The NTRA All-Star Jockey Championship from Lone Star Park in Grand Prairie, Tex., was nationally televised for the first time on ESPN2. Shane Sellers won the 12-jockey competition.
The Maryland Racing Commission voted unanimously (7-0) to change Secretariat’s official winning time in the 1973 Preakness Stakes from 1:54 2/5 to 1:53 after a careful investigation of the 1973 running. The revision meant that Secretariat set stakes records in each of his Triple Crown races, and all still stand today.
With his final victory in the Tidal Stakes at Sheepshead Bay, Colin retired undefeated after 15 starts. No major American racehorse approached this record until 1988, when Personal Ensign retired with a perfect 13-for-13 career.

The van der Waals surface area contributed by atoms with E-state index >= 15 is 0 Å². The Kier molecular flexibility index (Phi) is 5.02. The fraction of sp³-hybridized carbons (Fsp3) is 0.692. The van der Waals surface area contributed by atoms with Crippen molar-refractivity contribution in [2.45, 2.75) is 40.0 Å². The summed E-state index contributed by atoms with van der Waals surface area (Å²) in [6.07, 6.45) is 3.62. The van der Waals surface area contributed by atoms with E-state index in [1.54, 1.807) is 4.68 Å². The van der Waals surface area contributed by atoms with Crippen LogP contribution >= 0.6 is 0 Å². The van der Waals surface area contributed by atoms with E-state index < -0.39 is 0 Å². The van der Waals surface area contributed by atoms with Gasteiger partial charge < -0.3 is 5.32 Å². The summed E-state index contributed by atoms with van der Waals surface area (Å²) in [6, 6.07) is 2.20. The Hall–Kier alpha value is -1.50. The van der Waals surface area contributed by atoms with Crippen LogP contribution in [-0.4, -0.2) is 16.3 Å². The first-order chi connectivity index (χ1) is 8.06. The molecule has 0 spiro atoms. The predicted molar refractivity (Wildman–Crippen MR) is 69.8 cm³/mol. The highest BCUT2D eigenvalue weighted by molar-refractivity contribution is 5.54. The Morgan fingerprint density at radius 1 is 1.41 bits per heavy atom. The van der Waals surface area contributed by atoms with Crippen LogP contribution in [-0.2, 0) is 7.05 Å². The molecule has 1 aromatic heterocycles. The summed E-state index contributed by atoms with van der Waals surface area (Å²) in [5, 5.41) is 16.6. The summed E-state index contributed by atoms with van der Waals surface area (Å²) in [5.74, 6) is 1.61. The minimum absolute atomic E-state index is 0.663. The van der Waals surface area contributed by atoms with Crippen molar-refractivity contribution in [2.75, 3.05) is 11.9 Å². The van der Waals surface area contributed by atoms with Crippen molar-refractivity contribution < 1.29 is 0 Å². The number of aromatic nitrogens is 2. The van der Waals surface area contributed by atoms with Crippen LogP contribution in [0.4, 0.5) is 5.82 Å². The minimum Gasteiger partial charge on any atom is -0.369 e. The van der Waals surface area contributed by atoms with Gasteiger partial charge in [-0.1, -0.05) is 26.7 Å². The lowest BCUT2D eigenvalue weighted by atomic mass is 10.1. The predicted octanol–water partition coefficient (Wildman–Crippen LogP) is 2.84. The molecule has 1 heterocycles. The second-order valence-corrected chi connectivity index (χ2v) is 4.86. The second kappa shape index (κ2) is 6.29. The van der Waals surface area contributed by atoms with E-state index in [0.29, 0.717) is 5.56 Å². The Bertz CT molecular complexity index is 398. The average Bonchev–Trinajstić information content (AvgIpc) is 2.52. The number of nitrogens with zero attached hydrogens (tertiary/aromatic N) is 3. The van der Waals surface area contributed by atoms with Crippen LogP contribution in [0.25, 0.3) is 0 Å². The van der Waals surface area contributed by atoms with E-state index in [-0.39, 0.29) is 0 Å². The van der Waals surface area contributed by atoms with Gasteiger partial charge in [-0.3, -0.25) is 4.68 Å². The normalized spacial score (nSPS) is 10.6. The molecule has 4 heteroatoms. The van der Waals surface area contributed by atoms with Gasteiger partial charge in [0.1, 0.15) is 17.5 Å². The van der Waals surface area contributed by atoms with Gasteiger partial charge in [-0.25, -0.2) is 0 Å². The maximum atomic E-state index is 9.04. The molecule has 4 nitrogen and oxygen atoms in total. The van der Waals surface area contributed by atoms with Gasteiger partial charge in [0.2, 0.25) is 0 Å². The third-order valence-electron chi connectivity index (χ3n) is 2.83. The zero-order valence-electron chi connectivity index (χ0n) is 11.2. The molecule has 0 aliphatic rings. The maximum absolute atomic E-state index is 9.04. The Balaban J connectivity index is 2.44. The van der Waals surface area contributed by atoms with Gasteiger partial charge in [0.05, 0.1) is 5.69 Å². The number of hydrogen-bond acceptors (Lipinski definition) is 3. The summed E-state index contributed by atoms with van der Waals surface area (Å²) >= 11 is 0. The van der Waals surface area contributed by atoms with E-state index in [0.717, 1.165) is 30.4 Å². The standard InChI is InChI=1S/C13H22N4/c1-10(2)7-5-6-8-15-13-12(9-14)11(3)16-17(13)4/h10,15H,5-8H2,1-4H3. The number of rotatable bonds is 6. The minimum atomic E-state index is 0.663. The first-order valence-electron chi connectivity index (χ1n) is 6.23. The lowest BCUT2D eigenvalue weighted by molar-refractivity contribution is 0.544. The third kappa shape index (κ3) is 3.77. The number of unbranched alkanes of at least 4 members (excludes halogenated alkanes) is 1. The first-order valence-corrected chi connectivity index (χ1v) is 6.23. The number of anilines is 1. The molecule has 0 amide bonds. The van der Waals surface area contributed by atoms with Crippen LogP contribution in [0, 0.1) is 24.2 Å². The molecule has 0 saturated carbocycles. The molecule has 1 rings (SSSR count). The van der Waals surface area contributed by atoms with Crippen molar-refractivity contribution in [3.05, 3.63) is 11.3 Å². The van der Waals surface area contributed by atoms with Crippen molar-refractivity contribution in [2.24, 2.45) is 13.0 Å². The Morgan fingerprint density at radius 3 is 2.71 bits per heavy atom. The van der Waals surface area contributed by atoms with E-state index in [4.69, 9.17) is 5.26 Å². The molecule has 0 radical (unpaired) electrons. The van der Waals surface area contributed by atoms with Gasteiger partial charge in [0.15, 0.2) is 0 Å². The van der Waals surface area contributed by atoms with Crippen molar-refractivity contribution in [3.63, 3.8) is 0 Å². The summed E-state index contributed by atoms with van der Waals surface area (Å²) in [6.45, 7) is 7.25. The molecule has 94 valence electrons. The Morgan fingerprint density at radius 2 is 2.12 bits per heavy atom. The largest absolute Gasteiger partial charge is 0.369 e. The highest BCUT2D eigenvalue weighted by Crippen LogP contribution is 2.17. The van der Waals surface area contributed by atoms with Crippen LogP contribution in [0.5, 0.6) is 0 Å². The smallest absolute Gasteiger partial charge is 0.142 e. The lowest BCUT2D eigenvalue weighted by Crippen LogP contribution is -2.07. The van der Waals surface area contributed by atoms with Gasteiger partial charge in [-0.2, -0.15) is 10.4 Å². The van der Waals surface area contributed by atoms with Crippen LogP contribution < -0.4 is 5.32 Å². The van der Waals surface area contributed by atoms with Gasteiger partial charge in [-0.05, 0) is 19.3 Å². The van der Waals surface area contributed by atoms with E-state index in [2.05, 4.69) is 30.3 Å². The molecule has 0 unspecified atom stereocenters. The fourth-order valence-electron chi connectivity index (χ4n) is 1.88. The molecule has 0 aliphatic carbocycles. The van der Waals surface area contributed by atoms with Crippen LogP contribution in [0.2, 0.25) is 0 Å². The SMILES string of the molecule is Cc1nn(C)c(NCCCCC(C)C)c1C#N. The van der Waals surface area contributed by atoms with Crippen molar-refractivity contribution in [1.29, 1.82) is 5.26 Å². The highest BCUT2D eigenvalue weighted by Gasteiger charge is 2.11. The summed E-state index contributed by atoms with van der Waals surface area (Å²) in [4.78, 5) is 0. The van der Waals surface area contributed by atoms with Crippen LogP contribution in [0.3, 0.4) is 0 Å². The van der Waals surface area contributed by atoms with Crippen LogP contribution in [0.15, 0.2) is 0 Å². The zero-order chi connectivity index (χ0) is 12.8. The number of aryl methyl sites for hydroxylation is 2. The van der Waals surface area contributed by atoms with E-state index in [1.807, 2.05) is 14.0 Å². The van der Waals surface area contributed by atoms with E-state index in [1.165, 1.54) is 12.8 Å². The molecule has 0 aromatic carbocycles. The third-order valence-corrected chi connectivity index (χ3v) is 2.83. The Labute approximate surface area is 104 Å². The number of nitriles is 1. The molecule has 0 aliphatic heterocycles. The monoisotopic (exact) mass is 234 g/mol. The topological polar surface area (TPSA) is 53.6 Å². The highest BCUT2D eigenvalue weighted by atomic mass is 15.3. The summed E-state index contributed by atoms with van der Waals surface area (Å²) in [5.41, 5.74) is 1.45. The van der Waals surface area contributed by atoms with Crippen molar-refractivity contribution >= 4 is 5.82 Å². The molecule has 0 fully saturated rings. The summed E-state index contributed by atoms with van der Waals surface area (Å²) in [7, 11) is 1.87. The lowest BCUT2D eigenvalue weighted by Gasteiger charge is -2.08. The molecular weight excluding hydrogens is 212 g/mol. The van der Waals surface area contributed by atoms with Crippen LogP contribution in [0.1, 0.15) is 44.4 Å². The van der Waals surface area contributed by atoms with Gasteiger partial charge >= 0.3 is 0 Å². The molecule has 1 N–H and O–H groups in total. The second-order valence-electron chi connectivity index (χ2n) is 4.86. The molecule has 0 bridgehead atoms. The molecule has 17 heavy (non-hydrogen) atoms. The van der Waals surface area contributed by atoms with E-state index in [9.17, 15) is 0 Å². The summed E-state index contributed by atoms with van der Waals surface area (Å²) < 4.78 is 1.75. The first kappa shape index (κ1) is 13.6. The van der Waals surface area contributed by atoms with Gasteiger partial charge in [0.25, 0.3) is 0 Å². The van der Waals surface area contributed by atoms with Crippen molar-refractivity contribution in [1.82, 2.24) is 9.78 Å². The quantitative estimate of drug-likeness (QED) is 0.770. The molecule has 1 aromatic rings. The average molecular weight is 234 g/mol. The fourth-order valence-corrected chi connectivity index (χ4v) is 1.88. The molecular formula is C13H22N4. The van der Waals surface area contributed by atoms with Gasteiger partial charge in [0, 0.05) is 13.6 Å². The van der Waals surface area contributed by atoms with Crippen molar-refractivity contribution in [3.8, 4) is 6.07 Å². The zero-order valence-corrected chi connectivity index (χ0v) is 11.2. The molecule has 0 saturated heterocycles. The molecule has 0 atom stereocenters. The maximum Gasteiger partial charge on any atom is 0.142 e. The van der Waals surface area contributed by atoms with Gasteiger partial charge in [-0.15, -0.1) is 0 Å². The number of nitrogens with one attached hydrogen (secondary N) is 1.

Exterminator, winner of the 1918 Kentucky Derby, concluded his seven-year racing career. Exterminator raced until he was nine, winning 50 of his 100 starts. He seldom carried less than 130 pounds in handicap races. Like other geldings Kelso, Forego, and John Henry, Exterminator improved with age, enjoying his greatest success when he was seven.
Assault won the Brooklyn Handicap and dethroned Whirlaway as the then money-winning champion of the world. The victory boosted his earnings to $576,670.
S. Kaye Bell became the first woman to train the winner of a $100,000 stakes race when she sent Mr. Lucky Phoenix to win the Michigan Mile and One-Eighth Handicap at Detroit Racecourse.